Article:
When the opportunity came up through my MA course at Newcastle University to take part in a temporary writing residency at a ‘cultural venue’ in Newcastle or Gateshead, I’m not saying I was holding out for Seven Stories. I’m not saying there was some careful avoidance and glossing-over of emails, I’m just saying that I was thrilled when I heard that Seven Stories were happy to have me hang around for a couple of days. As an aspiring writer for children, the National Centre for Children’s Books is a pretty lovely place to me anyway, but I was particularly excited to be given a private look at some of the archive material.

Some of Diana Wynne Jones's childhood notebooks

I’d seen some of the material before at Seven Stories events, but had generally been too worried about sneezing on something important to spend too long hovering over it. But in November at the Gateshead archive, I got to spend a day flicking through papers at my own leisure. I say ‘papers’ as if that’s all they were, but in actuality I was focusing on the Diana Wynne Jones material. The point of this was originally to focus in on fantasy writing for children, but frankly without some kind of parameters I could have locked myself away in there until next summer.

Part of the Diana Wynne Jones archive at Seven Stories

Even just focusing on the Diana Wynne Jones archive I stayed two hours longer than intended, and still had boxes heartbreakingly unopened when I left. As a writer myself, I can’t describe (ironically) how fascinating it was to look through the manuscripts, drafts and notes of an author as celebrated as Diana Wynne Jones. It’s easy to assume as a young, unpublished, would-be author that nobody but you has problems redrafting, nobody but you throws half-formed ideas away in frustration and nobody but you occasionally produces something so genuinely dire not even your mother can find anything nice to say about it. It’s wonderful to know that Diana Wynne Jones made notes for so many eventually unused ideas, and went through so many enormously changing drafts of a book that eventually shaped millions of childhoods, and wrote as precociously as any fourteen year old convinced of their own cleverness. And not just to know it, but to physically hold evidence that not every word that falls from an eminent author’s pen is perfect the first time round, is pretty thrilling!

Page from manuscript of Charmed Life (Macmillan, 1977)

My favourite piece by far was a very early letter from Diana Wynne Jones’s agent. I think it was dated sometime around 1968, so before Jones had published her first novel and long before she was a legendary name in children’s fiction. Stupidly, I didn’t write the contents of the letter down, but the gist was along the lines of ‘I have unfortunately been unsuccessful in selling your article. Sadly, the nature of these things tends to be that unless you are enormously qualified or have a renowned and illustrious name behind you, publishers aren’t interested.’ That, to an aspiring writer with a collection of rejection letters in the dozens and a name my own teachers struggle to remember, was a hugely satisfying read!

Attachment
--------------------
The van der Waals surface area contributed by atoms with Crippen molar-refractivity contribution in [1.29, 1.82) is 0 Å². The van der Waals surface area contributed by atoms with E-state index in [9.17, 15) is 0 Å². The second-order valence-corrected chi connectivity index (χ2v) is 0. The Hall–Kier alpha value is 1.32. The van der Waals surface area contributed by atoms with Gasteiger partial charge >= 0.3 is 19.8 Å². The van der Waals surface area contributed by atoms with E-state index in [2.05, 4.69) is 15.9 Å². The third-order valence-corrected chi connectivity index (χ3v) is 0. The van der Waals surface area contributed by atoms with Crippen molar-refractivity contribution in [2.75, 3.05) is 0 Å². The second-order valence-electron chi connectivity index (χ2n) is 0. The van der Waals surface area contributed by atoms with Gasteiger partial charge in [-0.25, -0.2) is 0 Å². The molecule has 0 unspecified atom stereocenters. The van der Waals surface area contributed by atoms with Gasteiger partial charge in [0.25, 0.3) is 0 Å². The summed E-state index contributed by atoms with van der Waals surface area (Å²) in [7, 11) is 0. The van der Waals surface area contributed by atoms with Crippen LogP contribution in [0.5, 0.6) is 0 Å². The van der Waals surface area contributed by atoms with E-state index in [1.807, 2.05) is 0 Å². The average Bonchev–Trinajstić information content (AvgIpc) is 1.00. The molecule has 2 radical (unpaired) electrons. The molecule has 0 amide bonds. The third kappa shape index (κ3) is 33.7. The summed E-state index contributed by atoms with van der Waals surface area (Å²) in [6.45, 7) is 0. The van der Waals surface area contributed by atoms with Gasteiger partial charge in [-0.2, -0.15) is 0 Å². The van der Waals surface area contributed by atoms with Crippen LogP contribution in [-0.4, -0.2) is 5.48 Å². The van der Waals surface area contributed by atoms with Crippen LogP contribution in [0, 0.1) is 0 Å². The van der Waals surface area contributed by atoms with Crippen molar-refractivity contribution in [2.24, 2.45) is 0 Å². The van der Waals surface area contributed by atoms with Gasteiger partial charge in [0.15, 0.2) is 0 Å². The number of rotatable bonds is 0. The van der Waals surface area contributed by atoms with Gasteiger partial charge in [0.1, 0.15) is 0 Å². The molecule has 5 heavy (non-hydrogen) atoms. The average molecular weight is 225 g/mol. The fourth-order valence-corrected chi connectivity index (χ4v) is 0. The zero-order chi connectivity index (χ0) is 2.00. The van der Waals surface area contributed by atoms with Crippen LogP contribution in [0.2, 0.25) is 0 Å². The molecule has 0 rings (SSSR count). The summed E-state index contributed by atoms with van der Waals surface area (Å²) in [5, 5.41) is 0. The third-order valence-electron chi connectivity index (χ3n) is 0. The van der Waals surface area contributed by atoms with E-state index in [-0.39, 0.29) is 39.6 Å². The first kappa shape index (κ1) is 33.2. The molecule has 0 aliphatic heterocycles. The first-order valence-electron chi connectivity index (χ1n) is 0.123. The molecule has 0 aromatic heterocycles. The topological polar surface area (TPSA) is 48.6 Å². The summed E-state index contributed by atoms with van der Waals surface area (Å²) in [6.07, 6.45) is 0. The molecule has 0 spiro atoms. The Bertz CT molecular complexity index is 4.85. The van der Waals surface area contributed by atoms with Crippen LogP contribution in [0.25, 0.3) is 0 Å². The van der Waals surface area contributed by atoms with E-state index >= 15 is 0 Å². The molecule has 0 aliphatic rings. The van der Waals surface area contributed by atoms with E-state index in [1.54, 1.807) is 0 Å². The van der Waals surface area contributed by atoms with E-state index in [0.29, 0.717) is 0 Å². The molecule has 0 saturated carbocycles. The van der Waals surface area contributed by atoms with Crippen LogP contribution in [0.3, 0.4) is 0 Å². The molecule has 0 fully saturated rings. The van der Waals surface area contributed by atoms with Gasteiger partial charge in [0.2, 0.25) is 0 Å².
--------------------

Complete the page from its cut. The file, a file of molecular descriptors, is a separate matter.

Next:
Letter from Diana Wynne Jones's agent, 1968

The whole experience was hugely satisfying, in one way or another. The generosity of Seven Stories in allowing me to wander through the archive material at my own pace, the material itself, and the insight it gave me to the life of a professional writer. In an industry as London-centred as writing and publishing for children, to have resources like Seven Stories and the collection here in the North East is an opportunity that should not be missed; you never know what you might find.

Becky Orwin is an MA Creative Writing student at Newcastle University. Becky visited Seven Stories and the archive as part of the 'Write Around the Toon' project - a student-led project, which places students from Newcastle University’s Creative Writing programme in short residencies with cultural venues across Newcastle-Gateshead  (you can read more about it here: http://watt.nclacommunity.org/content/).

The Diana Wynne Jones collection is available to view by appointment at the Seven Stories Collections Department (you can read more about it here: www.sevenstories.org.uk/collection/collection-highlights/diana-wynne-jones). To find out more about the Seven Stories Collection click here. To make an appointment to visit the Collection or to enquire about other collections that we hold then click here to contact us.